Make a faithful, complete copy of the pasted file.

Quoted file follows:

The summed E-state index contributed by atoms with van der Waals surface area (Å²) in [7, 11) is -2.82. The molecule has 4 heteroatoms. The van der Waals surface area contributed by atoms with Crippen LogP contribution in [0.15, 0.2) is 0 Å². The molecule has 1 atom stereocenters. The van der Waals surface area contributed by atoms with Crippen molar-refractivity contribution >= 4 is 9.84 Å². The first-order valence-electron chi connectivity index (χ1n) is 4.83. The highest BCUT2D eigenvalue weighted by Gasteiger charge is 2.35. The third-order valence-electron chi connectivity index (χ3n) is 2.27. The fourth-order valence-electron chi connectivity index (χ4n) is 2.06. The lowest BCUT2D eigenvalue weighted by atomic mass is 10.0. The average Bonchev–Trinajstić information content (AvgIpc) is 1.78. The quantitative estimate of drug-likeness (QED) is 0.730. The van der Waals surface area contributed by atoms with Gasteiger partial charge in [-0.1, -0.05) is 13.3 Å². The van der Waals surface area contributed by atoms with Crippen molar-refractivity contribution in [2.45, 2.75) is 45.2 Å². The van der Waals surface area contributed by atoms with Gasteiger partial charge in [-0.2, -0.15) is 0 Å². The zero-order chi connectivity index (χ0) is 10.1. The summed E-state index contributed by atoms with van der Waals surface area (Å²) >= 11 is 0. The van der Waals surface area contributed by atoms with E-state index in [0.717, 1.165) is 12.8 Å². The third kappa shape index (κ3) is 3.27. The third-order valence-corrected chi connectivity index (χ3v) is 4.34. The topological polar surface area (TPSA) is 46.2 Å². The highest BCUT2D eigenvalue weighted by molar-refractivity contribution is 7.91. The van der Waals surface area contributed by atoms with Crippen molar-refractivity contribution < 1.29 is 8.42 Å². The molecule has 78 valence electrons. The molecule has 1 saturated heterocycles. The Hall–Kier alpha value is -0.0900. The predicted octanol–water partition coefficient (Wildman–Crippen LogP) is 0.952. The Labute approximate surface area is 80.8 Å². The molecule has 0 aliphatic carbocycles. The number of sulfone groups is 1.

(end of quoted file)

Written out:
The summed E-state index contributed by atoms with van der Waals surface area (Å²) in [7, 11) is -2.82. The molecule has 4 heteroatoms. The van der Waals surface area contributed by atoms with Crippen LogP contribution in [0.15, 0.2) is 0 Å². The molecule has 1 atom stereocenters. The van der Waals surface area contributed by atoms with Crippen molar-refractivity contribution >= 4 is 9.84 Å². The first-order valence-electron chi connectivity index (χ1n) is 4.83. The highest BCUT2D eigenvalue weighted by Gasteiger charge is 2.35. The third-order valence-electron chi connectivity index (χ3n) is 2.27. The fourth-order valence-electron chi connectivity index (χ4n) is 2.06. The lowest BCUT2D eigenvalue weighted by atomic mass is 10.0. The average Bonchev–Trinajstić information content (AvgIpc) is 1.78. The quantitative estimate of drug-likeness (QED) is 0.730. The van der Waals surface area contributed by atoms with Gasteiger partial charge in [-0.1, -0.05) is 13.3 Å². The van der Waals surface area contributed by atoms with Crippen molar-refractivity contribution in [2.45, 2.75) is 45.2 Å². The van der Waals surface area contributed by atoms with Gasteiger partial charge in [-0.2, -0.15) is 0 Å². The zero-order chi connectivity index (χ0) is 10.1. The summed E-state index contributed by atoms with van der Waals surface area (Å²) >= 11 is 0. The van der Waals surface area contributed by atoms with E-state index in [0.717, 1.165) is 12.8 Å². The third kappa shape index (κ3) is 3.27. The third-order valence-corrected chi connectivity index (χ3v) is 4.34. The topological polar surface area (TPSA) is 46.2 Å². The highest BCUT2D eigenvalue weighted by molar-refractivity contribution is 7.91. The van der Waals surface area contributed by atoms with Crippen molar-refractivity contribution < 1.29 is 8.42 Å². The molecule has 78 valence electrons. The molecule has 1 saturated heterocycles. The Hall–Kier alpha value is -0.0900. The predicted octanol–water partition coefficient (Wildman–Crippen LogP) is 0.952. The Labute approximate surface area is 80.8 Å². The molecule has 0 aliphatic carbocycles. The number of sulfone groups is 1.